The shady dealings that have become common in the foreign exchange market may well reflect the basic economic principle which says where there is demand there will be supply. But accessing foreign currency by any means necessary seems to have evolved from corrupt business and banking practice to a fine art where legal procedures are followed in making illegal transactions. MIKIYAS TESFAYE, FORTUNE STAFF WRITER, enters this lucrative underworld (not as a player) but to investigate the complex nature of international trade in a context of chronic shortage of hard foreign currency. In this story, it is quite understandable why almost no source wished to be named. Meanwhile, the entire economy and honest, ethical businesspersons continue to bear the brunt.
Ethiopia’s foreign currency supply available for importers and travellers alike is increasingly facing chronic shortages, claims an importer engaged in trading of household appliances from Asian countries, while opting to speak to Fortune on conditions of anonymity. As the country’s foreign exchange provision plummets into a whirlpool, the parallel or black market for hard foreign currency (which has become a rare commodity), is thriving in the country.
The forex shortage is so critical that opening a Letter of Credit (LC) takes as long as one year or even more, and even then, there is no guarantee that the requested amount of foreign currency will be availed, the importer complained.
His is not the sole voice of concern with the increasing scarcity of foreign currency in Ethiopia, as his view is also shared by a senior executive of a private bank and an economics lecturer, who also chose to speak anonymously to Fortune. They argue that basic economic principles of supply and demand suffice to explain the ongoing critical shortfall of forex in Ethiopia.
Both the banker and economist posited three basic factors: global economic slowdown, Ethiopia’s mega projects consuming huge loads of hard currency and the country’s widening trade balance, as the genesis of the shortage.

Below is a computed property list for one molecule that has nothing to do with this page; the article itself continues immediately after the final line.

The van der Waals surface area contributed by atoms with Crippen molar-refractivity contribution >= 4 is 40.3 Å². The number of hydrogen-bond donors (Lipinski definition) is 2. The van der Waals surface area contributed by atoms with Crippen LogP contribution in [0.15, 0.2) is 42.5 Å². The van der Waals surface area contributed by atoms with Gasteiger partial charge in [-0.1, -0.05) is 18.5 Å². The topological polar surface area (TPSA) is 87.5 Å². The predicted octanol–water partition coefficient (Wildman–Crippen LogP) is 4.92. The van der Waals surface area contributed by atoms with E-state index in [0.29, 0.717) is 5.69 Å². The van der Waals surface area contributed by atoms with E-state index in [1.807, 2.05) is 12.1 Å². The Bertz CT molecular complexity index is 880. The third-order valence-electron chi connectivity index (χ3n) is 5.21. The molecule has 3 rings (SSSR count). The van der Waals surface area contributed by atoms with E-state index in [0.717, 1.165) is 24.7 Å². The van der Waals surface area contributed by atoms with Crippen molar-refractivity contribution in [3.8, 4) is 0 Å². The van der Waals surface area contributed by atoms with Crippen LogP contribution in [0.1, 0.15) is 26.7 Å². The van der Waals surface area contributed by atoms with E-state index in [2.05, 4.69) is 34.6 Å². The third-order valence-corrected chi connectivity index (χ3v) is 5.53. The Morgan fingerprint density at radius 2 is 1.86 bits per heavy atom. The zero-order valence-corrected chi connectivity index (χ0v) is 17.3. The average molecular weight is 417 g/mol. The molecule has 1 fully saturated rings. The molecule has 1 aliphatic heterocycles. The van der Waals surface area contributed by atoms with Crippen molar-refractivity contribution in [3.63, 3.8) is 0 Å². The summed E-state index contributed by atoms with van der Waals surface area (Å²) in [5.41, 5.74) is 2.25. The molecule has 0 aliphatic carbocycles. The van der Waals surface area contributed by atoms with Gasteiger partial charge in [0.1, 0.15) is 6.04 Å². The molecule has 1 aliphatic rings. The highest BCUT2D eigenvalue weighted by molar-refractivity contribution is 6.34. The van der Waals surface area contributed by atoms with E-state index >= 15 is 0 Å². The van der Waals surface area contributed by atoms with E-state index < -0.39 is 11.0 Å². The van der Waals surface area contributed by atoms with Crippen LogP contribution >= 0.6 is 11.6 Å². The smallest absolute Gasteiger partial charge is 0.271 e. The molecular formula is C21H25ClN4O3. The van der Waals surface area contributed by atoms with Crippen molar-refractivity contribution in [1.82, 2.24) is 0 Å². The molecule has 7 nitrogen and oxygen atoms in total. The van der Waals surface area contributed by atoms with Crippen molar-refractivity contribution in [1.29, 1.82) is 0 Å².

As the world still reels from the financial meltdown of 2008 and the subsequent global economic slowdown, it has negatively affected and upset long term foreign investment in the country, the banker and economist argued. However, a recent study by the United Nations Conference on Trade & Development (UNCTAD) discovered that Ethiopia is actually the third largest recipient of Foreign Direct Investment (FDI) in Africa, with inflows of 953 million dollars in 2014 and 279 million dollars in 2013, highlighting a rapidly rising trend.
Ethiopia’s mega projects in hydroelectric generation, sugar production, and rail transport, continue to drain the country’s hard currency reserves, with high demand for public investment, the experts argued. Import of capital goods and construction-related services increased sharply in Ethiopia according to a June 2015 IMF report, utilising large sums of hard currency.
In line with the country’s development endeavours, the National Bank of Ethiopia (NBE) has a policy of prioritising provision of foreign exchange for selected goods and services based on a designated priority, which shuns other imports, the banker explained. The mega projects top the priority list and drain the country’s forex reserves.
In addition to the impact of the country’s mega projects taking a rather large chunk of the highly limited forex reserve, Ethiopia’s trade balance is also one of the major factors affecting the availability of hard currency.
Though Ethiopia’s exports have registered growth over the past years, the growth rate of its imports has been at a much faster pace, resulting in an ever widening gap in the overall trade balance of the country.
Reports by NBE indicate that though the country’s export trade has been registering steady growth in the recent past, with exports worth roughly two billion dollars in 2009/10, increased to 3.25 billion dollars in 2013/14 and more than 1.6 billion dollars in the first two quarters of the current fiscal year, the country’s imports have skyrocketed at an alarming rate.